Representatives of Indian companies who exhibited their products at the Jaffna International Trade Fair from January 27 to 29, were unanimously of the view that for the development and trade and investment between India and the Tamil-speaking Northern Province of Sri Lanka, the construction of a road linking Rameswaram in Tamil Nadu with Thalaiamannar in North Sri Lanka is a must.
“Better connectivity is the bottom line for the development of trade and investment,” said Harish Singla of Goyum Screw Press from Ludhiana.
Goyum Screw Press is one of the 65 Indian companies from the small and medium scale sector which participated in the fair partly sponsored by ASSOCHAM of India.
“Having to land our goods at Colombo in the south, we take another eight hours to reach Jaffna in the far North. This journey puts investors and traders off. It would make matters straight and simple if we are able to go by road from Rameswaram to Thalaimannar across Palk Strait and thence to Jaffna,” explained Amandeep Azad of Azad Engineering Company based in Ghaziabad.
As on date, there are now only four points of entry into Sri Lanka from outside the island, and all are in South Sri Lanka (Colombo port and airport, and Mattala airport and Hambantota port in the deep south). And of the four, only Colombo and airport are functional.
“The other advantage in having a direct road link with India is that it will eliminate the Colombo-based middle men. This will bring down prices in the Jaffna market,” added Azad.
According to Jaffna trade sources, more than 40 percent of the goods sold in the Jaffna market are from South India.
There is a lot of support in Tamil-speaking North Sri Lanka for a road link with India because it will make travel to and fro much easier and cheaper. But the Sri Lankan government and opinion makers in South Sri Lanka are opposed to a land link with India on grounds of security in the light of past invasions and migrations from India.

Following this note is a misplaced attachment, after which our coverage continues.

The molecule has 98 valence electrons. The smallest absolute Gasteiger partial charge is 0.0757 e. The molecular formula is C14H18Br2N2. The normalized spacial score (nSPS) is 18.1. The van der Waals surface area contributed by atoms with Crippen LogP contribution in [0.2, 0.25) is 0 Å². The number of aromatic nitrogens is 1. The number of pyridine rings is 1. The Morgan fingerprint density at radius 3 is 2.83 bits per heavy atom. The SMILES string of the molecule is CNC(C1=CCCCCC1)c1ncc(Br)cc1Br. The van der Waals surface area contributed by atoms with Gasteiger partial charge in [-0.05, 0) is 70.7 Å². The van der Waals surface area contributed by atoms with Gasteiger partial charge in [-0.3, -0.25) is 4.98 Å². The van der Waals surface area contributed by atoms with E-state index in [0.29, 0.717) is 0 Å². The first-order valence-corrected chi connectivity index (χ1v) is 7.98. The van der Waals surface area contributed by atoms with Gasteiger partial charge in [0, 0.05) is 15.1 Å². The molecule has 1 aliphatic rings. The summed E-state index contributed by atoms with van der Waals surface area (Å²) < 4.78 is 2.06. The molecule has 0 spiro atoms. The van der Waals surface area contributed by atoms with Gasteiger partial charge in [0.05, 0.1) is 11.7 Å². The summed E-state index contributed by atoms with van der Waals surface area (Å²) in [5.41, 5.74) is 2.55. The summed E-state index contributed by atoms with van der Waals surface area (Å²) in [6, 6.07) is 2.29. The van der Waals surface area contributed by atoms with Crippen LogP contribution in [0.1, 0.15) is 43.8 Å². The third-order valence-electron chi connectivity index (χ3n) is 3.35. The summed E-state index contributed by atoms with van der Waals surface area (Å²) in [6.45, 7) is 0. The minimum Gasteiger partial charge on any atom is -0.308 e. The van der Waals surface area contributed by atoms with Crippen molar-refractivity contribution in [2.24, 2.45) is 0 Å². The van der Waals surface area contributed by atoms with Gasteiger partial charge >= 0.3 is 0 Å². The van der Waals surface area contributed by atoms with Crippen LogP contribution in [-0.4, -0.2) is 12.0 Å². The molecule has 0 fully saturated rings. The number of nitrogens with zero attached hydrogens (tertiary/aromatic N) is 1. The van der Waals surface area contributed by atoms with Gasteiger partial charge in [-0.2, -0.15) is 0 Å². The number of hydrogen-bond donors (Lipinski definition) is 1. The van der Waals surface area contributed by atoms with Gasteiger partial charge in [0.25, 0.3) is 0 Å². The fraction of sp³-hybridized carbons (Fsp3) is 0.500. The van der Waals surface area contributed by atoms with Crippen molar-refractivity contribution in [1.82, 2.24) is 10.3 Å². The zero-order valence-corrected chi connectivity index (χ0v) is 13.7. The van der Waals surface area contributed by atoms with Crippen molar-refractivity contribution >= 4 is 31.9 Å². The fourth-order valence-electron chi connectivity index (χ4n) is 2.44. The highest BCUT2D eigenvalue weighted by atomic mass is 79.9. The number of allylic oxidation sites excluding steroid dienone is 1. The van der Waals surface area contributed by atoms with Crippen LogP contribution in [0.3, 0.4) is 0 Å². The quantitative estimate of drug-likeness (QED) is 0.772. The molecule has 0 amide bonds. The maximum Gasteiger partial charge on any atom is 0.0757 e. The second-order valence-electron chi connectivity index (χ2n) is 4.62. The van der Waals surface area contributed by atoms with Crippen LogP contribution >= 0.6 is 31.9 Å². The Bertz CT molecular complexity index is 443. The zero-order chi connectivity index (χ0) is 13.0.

Illicit immigration was a major problem in the 1950s and 1960s. In the 1980s and 1990s, Tamil militants were using the Palk Strait to link with their logistic and support bases in Tamil Nadu. Even today, thousands of Tamil Nadu fishing trawlers poach in Sri Lankan waters just 2 nautical miles from the Sri Lankan coast.
In 2002, Sri Lankan Prime Minister Ranil Wickremesinghe, who is an ardent supporter of the idea of establishing economic ties with South India, put forth the idea of building the “Hanuman Bridge” across the Palk Strait. Experts of the two countries met and drew up a technical plan for the bridge. But the plan drew heavy flak from South Sri Lankan Sinhalese nationalists and was given up.
A wiser Wickremesinghe declined to revive the Hanuman Bridge project when he came back to power in January 2015 although he has been pleading for Sri Lanka’s integration with the South Indian states which, according to him, has a collective GDP of US$ 500 billion.
The Prime Minister is pressing India to enter into an Economic and Technical Cooperation Agreement (ETCA) with Sri Lanka the soonest. But Sri Lankan nationalists are opposing ETCA tooth and nail saying that it will lead to an influx of Indian personnel who will flood the Sri Lankan labour market.
The road link project is seen as a danger precisely because it will help Indians, especially Tamils from Tamil Nadu, enter Sri Lanka more easily than now.
But the Indian entrepreneurs at the fair pointed out that Thalaimannar will have Sri Lankan customs and immigration personnel to keep an eye and check on incoming people and goods.
However strong the argument for a road link may be, the present situation is not conducive for it. The recent discovery of a “plot” by the pro-LTTE Tamil Diaspora to assassinate Tamil National Alliance MP M.A.Sumanthiran with a claymore mine adds to the fear of Tamil militants entering the island through Tamil Nadu.
Also, there is little likelihood of the road link coming up in the context of US President Donald Trump’s decision to build a wall across the border with Mexico to keep Mexicans from entering the US.
According to reliable sources, the Sri Lankan government wants the air link between Palaly (Jaffna) and Tamil Nadu restored. But the Indian government-aided project to upgrade Palaly airport is stalled because the Airports Authority of India which is to execute the work has quoted a very high price. (NIE)